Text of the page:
Hygeist (n.) One skilled in hygiena; a hygienist.

Hygieist (n.) A hygienist.

Hygiene (n.) That department of sanitary science which treats of the preservation of health, esp. of households and communities; a system of principles or rules designated for the promotion of health.

Hygienic (a.) Of or pertaining to health or hygiene; sanitary.

Hygienics (n.) The science of health; hygiene.

Hygienism (n.) Hygiene.

Hygienist (n.) One versed in hygiene.

Hygiology (n.) A treatise on, or the science of, the preservation of health.

Hygrine (n.) An alkaloid associated with cocaine in coca leaves (Erythroxylon coca), and extracted as a thick, yellow oil, having a pungent taste and odor.

Hygrodeik (n.) A form of hygrometer having wet and dry bulb thermometers, with an adjustable index showing directly the percentage of moisture in the air, etc.

Hygrograph (n.) An instrument for recording automatically the variations of the humidity of the atmosphere.

Hygrology (n.) The science which treats of the fluids of the body.

Hygrometer (n.) An instrument for measuring the degree of moisture of the atmosphere.

Hygrometric (a.) Alt. of Hygrometrical

Hygrometrical (a.) Of or pertaining to hygrometry; made with, or according to, the hygrometer; as, hygrometric observations.

Hygrometrical (a.) Readily absorbing and retaining moisture; as, hygrometric substances, like potash.

Hygrometry (n.) That branch of physics which relates to the determination of the humidity of bodies, particularly of the atmosphere, with the theory and use of the instruments constructed for this purpose.

Hygrophanous (a.) Having such a structure as to be diaphanous when moist, and opaque when dry.

Hygrophthalmic (a.) Serving to moisten the eye; -- sometimes applied to the lachrymal ducts.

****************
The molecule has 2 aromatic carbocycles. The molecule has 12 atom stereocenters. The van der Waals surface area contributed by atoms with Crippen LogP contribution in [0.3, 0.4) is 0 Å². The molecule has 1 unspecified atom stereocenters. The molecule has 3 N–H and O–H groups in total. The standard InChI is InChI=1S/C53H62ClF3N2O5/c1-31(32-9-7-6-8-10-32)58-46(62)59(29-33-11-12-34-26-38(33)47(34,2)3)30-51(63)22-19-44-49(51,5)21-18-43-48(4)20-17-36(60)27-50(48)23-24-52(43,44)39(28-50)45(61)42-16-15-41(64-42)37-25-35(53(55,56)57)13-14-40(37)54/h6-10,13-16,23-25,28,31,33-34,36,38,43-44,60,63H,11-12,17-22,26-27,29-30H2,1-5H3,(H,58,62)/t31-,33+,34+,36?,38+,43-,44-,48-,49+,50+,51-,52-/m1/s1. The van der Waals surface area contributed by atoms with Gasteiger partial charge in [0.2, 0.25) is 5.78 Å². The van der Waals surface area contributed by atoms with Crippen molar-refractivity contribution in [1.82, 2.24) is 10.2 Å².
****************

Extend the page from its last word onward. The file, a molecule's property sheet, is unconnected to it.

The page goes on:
Hygroplasm (n.) The fluid portion of the cell protoplasm, in opposition to stereoplasm, the solid or insoluble portion. The latter is supposed to be partly nutritive and partly composed of idioplasm.

Hygroscope (n.) An instrument which shows whether there is more or less moisture in the atmosphere, without indicating its amount.

Hygroscopic (a.) Of or pertaining to, or indicated by, the hygroscope; not readily manifest to the senses, but capable of detection by the hygroscope; as, glass is often covered with a film of hygroscopic moisture.

Hygroscopic (a.) Having the property of readily inbibing moisture from the atmosphere, or of the becoming coated with a thin film of moisture, as glass, etc.

Hygroscopicity (n.) The property possessed by vegetable tissues of absorbing or discharging moisture according to circumstances.

Hygrostatics (n.) The science or art of comparing or measuring degrees of moisture.

Hyke (n.) See Haik, and Huke.

Hylaeosaur (n.) Alt. of Hylaeosaurus

Hylaeosaurus (n.) A large Wealden dinosaur from the Tilgate Forest, England. It was about twenty feet long, protected by bony plates in the skin, and armed with spines.

Hylarchical (a.) Presiding over matter.

Hyleosaur (n.) Same as Hylaeosaur.

Hylic (a.) Of or pertaining to matter; material; corporeal; as, hylic influences.

Hylicist (n.) A philosopher who treats chiefly of matter; one who adopts or teaches hylism.

Hylism (n.) A theory which regards matter as the original principle of evil.

Hylobate (n.) Any species of the genus Hylobates; a gibbon, or long-armed ape. See Gibbon.

Hylodes (n.) The piping frog (Hyla Pickeringii), a small American tree frog, which in early spring, while breeding in swamps and ditches, sings with high, shrill, but musical, notes.

Hyloism (n.) Same as Hylotheism.

Hyloist (n.) Same as Hylotheist.

Hylopathism (n.) The doctrine that matter is sentient.

Hylopathist (n.) One who believes in hylopathism.

Hylophagous (a.) Eating green shoots, as certain insects do.

Hylotheism (n.) The doctrine of belief that matter is God, or that there is no God except matter and the universe; pantheism. See Materialism.

Hylotheist (n.) One who believes in hylotheism.

Hylozoic (a.) Of or pertaining to hylozoism.

Hylozoism (n.) The doctrine that matter possesses a species of life and sensation, or that matter and life are inseparable.

Hylozoist (n.) A believer in hylozoism.

Hymar (n.) The wild ass of Persia.

Hymen (n.) A fold of muscous membrane often found at the orifice of the vagina; the vaginal membrane.

Hymen (n.) A fabulous deity; according to some, the son of Apollo and Urania, according to others, of Bacchus and Venus. He was the god of marriage, and presided over nuptial solemnities.